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October 25, 2016

Native Americans Condemn the Dakota Pipeline, the Law Doesn't

  Washington Examiner

To hear environmental activists tell it, the Dakota Access Pipeline Project has run roughshod over Native American rights, heritage — and objections.

But to hear the federal judge presiding over the case tell it, the company building the pipeline and the U.S. Army Corps of Engineers have been both diligent and respectful in their efforts to address Native American concerns.
I'm with the judge on this one.

The pipeline will transport about 500,000 barrels of crude oil per day nearly 1,200 miles from the Bakken shale formation in northwest North Dakota through South Dakota and Iowa, arriving at refineries in Illinois.

About 99 percent of the pipeline is on private land and needs no federal permits. About half of the project is complete, and the pipeline company, Energy Transfer Partners, is proceeding apace on most of the remaining portions.

But the pipeline crosses a number of waterways and is close to some culturally sensitive areas and needs permits from the Corps, which it has granted.

Enter the Standing Rock Sioux Tribe, which is now trying to scuttle the pipeline, aided and abetted by lots of outside activists — including Green Party presidential candidate Jill Stein, who defaced private property for a photo-op and earned an arrest warrant for her malicious actions.

The tribe claims that the Corps failed to consult it, but U.S. District Judge James Boasberg wrote in his 58-page, Sept. 9 opinion that the Corps had tried to reach out to the tribe on multiple occasions with little to no response.

"Suffice it to say that the tribe largely refused to engage in consultations," the judge said. Eventually, the tribe became responsive, but only in a last-minute effort to stop all progress.

The tribe also claims the pipeline ignores important Indian heritage lands, but the judge disagreed, pointing out that the company used "past cultural surveys" to avoid historic sites.

"Professionally licensed archeologists conducted Class II cultural surveys," and in some places "more intensive Class III cultural surveys."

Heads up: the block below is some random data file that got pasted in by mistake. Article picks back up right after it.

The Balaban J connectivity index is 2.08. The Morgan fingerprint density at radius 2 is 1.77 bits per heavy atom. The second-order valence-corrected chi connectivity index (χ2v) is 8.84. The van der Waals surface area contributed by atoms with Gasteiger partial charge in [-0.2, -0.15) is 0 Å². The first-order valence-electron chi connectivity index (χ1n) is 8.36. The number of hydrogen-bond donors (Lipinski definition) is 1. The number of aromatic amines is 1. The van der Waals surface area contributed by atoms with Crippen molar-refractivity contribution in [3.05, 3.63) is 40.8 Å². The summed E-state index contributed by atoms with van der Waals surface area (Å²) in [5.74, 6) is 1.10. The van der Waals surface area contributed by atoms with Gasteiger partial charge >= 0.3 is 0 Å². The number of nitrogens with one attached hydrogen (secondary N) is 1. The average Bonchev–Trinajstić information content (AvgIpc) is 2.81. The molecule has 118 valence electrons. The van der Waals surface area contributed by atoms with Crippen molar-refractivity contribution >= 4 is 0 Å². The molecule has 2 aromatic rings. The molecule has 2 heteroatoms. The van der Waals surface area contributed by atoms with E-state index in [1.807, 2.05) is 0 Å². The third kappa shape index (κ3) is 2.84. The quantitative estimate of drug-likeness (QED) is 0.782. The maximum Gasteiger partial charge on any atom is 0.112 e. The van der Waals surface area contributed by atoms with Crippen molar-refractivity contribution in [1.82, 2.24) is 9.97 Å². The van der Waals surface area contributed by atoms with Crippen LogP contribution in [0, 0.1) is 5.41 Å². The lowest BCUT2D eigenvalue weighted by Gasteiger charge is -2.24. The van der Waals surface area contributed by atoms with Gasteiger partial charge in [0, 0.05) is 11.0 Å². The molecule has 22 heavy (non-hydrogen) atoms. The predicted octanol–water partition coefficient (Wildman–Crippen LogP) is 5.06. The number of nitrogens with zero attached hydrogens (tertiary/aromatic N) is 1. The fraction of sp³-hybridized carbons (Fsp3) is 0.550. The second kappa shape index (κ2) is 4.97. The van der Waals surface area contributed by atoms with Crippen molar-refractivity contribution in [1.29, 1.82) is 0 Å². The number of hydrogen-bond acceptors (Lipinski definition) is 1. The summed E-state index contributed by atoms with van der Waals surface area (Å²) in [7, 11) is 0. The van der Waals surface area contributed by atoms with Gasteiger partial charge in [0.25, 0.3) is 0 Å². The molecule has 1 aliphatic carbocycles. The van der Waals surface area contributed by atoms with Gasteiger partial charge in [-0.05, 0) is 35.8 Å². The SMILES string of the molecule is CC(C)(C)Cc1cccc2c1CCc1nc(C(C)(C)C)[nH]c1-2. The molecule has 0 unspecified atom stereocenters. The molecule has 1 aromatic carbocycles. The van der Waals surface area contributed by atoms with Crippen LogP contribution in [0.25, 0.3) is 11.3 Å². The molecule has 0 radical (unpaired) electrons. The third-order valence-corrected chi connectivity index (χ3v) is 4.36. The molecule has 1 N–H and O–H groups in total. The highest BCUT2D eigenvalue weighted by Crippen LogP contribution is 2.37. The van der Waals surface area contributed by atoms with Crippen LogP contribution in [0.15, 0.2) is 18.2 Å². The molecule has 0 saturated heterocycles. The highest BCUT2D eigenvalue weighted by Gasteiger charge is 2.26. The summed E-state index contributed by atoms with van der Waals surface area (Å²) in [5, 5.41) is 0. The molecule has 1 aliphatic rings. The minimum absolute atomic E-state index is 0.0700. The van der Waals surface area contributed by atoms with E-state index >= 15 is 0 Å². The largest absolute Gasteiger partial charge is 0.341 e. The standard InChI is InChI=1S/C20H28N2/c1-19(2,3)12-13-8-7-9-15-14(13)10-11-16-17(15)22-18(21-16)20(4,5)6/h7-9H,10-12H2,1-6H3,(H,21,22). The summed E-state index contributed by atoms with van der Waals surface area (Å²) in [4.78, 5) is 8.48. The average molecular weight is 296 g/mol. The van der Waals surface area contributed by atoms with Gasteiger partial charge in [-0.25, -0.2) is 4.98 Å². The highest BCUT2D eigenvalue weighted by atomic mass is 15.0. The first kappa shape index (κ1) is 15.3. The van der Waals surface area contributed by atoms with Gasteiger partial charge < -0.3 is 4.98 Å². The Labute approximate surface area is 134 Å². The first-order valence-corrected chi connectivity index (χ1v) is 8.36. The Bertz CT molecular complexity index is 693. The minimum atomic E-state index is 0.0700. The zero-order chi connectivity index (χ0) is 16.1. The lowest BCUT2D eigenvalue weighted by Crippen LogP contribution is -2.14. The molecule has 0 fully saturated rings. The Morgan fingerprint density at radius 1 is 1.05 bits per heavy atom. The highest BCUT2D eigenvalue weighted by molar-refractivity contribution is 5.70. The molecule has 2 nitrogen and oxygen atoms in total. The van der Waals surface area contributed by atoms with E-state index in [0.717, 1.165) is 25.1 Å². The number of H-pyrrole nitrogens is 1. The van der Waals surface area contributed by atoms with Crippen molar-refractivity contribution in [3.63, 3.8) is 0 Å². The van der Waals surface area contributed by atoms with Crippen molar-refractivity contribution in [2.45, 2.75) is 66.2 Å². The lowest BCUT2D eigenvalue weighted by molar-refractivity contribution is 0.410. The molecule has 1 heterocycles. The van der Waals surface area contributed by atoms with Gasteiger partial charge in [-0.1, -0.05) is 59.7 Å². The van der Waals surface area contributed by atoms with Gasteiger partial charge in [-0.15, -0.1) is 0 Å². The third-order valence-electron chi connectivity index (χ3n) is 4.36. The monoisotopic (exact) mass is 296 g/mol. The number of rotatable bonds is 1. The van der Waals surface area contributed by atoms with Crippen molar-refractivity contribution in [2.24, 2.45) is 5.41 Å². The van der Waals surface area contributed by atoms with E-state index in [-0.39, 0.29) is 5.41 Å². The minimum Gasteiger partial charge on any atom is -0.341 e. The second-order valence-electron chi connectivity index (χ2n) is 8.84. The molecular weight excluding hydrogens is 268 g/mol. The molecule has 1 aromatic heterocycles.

And "where this surveying revealed previously unidentified historic or cultural resources that might be affected, the company mostly chose to reroute."

The judge concluded, "By the time the company finally settled on a construction path, then, the pipeline route had been modified 140 times in North Dakota alone to avoid potential cultural resources."

That sounds like accommodation, not exploitation.

In addition, the Dakota Access Pipeline intentionally parallels, within 300 feet or less, a natural gas pipeline that has been in operation for years.

According to Judge Boasberg, "Dakota Access chose this route because these locations had 'been disturbed in the past — both above and below ground level' ... This made it less likely, then, that new ground disturbances would harm intact cultural or tribal features."

In short, the judge rejected virtually all of the tribe's claims with well-documented reasons.

If safety were the tribe's real concern, then it would embrace pipelines. As Scientific American points out, the 2.5 million miles of U.S. "pipelines are roughly 70 times safer than trucks when it comes to transporting fuel."

The article rightly notes that many of those pipelines are aging. But that's exactly why you want companies like Energy Transfer Partners — or TransCanada for the Keystone XL pipeline — building new pipelines with the latest technology and environmental protections.

But then the issue was never about safety, not really. Raising concerns about threats to Indian historic sites is simply a tactic the Left is using to achieve its larger goal: ending the use of fossil fuels. It successfully employed similar tactics when fighting the Keystone XL pipeline.

The Left won the Keystone XL battle, for the time being, thanks to a like-minded president of the United States. And it thinks it can win again, in the media if not in the courts.

Those who believe we need fossil fuels — at least for the foreseeable future — to power our economy and protect us from foreign threats will need to resist these radical efforts.

This fight isn't about protecting our cultural heritage; we're doing that. It's about protecting our way of life.


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